The last psalm of the evening, the first psalm of Easter
I’ve done other blogs on the Holy Week music and on the Easter weekend specifically, but I want to look at the Easter psalm on its own, because we do in fact sing it again and again. When we finally make it to Psalm 117/118, at the Easter Vigil, it feels like the moment when Easter finally arrives. We have had bonfires, processions, vats of holy water, the drama of the light starting so tiny and spreading out from hand to hand to fill the church (and how symbolic is that); we have gone through a long sequence of readings (longer or shorter depending on what your parish can cope with); we have sung a different psalm after every reading; but once we get to Psalm 117/118, the Easter Mass is really under way and can move forward to the Gospel. It is The Easter Psalm, and it’s lucky that it’s so great, because we sing it over and over again at Easter and for the octave (and in Year B, even yet again on the fourth Sunday of Easter).
Between the shortest and the longest
It never comes back in exactly the same shape, though, and I’m always surprised, looking it up, to find that it isn’t one of the alphabetical or very long psalms. The psalm before it is the tiny Psalm 116/117, shortest of all the psalms, and the one after it (118/119) is the longest of all the psalms, and is, in fact, one of the alphabeticals. In fact, Psalm 117/118 has thirty verses, so it’s middling as far as length goes (but what a lot there is in it!). I’m sure it’s only coincidental, but it is fun that just as Easter falls between the shortest and the longest day, so the Easter psalm sits between the shortest and the longest psalm. But that way leads to madness and numerology.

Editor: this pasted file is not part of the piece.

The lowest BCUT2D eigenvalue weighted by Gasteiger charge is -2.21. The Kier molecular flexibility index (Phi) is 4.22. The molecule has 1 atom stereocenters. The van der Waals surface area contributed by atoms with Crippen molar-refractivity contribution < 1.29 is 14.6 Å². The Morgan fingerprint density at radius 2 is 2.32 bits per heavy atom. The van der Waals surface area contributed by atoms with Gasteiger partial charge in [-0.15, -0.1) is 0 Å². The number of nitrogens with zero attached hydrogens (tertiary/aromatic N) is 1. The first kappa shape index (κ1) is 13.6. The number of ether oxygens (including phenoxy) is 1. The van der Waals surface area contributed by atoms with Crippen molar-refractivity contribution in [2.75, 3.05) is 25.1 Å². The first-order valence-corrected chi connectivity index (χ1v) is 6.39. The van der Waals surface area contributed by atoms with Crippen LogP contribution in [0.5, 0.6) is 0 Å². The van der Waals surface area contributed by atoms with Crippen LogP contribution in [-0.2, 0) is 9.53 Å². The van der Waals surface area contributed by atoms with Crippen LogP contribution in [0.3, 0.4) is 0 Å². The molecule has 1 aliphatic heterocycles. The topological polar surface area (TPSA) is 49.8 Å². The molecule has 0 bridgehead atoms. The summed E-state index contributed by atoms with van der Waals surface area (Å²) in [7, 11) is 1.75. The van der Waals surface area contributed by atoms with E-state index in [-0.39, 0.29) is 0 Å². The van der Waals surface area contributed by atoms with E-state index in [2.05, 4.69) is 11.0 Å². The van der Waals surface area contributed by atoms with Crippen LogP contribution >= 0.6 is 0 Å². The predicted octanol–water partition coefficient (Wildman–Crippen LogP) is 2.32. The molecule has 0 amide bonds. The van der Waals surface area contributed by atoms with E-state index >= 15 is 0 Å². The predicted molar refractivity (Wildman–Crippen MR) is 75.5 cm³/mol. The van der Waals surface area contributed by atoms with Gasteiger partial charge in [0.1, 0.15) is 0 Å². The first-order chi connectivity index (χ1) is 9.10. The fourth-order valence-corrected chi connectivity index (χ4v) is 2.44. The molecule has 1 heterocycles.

Unlike many psalms, we actually use nearly all of it (just not in one go). Some psalms never get used on a Sunday, some we only use part of because they contain sections which feel inappropriate in the light of the New Testament (curses etc), but this psalm is like an apple, good all the way through.
Several poems strung together : forms..